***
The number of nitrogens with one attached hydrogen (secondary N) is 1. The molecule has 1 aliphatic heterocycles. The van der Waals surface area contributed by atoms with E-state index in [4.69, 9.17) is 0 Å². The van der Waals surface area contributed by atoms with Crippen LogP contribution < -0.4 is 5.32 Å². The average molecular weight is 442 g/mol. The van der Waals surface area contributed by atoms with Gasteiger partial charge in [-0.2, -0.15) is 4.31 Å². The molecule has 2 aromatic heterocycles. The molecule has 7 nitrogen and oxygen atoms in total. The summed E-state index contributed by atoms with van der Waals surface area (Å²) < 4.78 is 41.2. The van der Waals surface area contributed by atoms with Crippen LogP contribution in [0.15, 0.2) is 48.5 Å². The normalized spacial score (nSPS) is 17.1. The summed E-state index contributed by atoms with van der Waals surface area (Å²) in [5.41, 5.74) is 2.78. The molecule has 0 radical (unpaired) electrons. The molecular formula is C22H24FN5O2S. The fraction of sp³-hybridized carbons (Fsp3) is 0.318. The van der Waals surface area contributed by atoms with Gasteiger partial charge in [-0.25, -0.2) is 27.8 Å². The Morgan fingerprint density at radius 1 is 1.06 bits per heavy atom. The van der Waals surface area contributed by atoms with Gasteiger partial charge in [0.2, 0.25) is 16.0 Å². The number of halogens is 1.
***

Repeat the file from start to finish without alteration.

The number of nitrogens with one attached hydrogen (secondary N) is 1. The molecule has 1 aliphatic heterocycles. The van der Waals surface area contributed by atoms with E-state index in [4.69, 9.17) is 0 Å². The van der Waals surface area contributed by atoms with Crippen LogP contribution < -0.4 is 5.32 Å². The average molecular weight is 442 g/mol. The van der Waals surface area contributed by atoms with Gasteiger partial charge in [-0.2, -0.15) is 4.31 Å². The molecule has 2 aromatic heterocycles. The molecule has 7 nitrogen and oxygen atoms in total. The summed E-state index contributed by atoms with van der Waals surface area (Å²) < 4.78 is 41.2. The van der Waals surface area contributed by atoms with Crippen LogP contribution in [0.15, 0.2) is 48.5 Å². The normalized spacial score (nSPS) is 17.1. The summed E-state index contributed by atoms with van der Waals surface area (Å²) in [5.41, 5.74) is 2.78. The molecule has 0 radical (unpaired) electrons. The molecular formula is C22H24FN5O2S. The fraction of sp³-hybridized carbons (Fsp3) is 0.318. The van der Waals surface area contributed by atoms with Gasteiger partial charge in [-0.25, -0.2) is 27.8 Å². The Morgan fingerprint density at radius 1 is 1.06 bits per heavy atom. The van der Waals surface area contributed by atoms with Gasteiger partial charge in [0.2, 0.25) is 16.0 Å². The number of halogens is 1.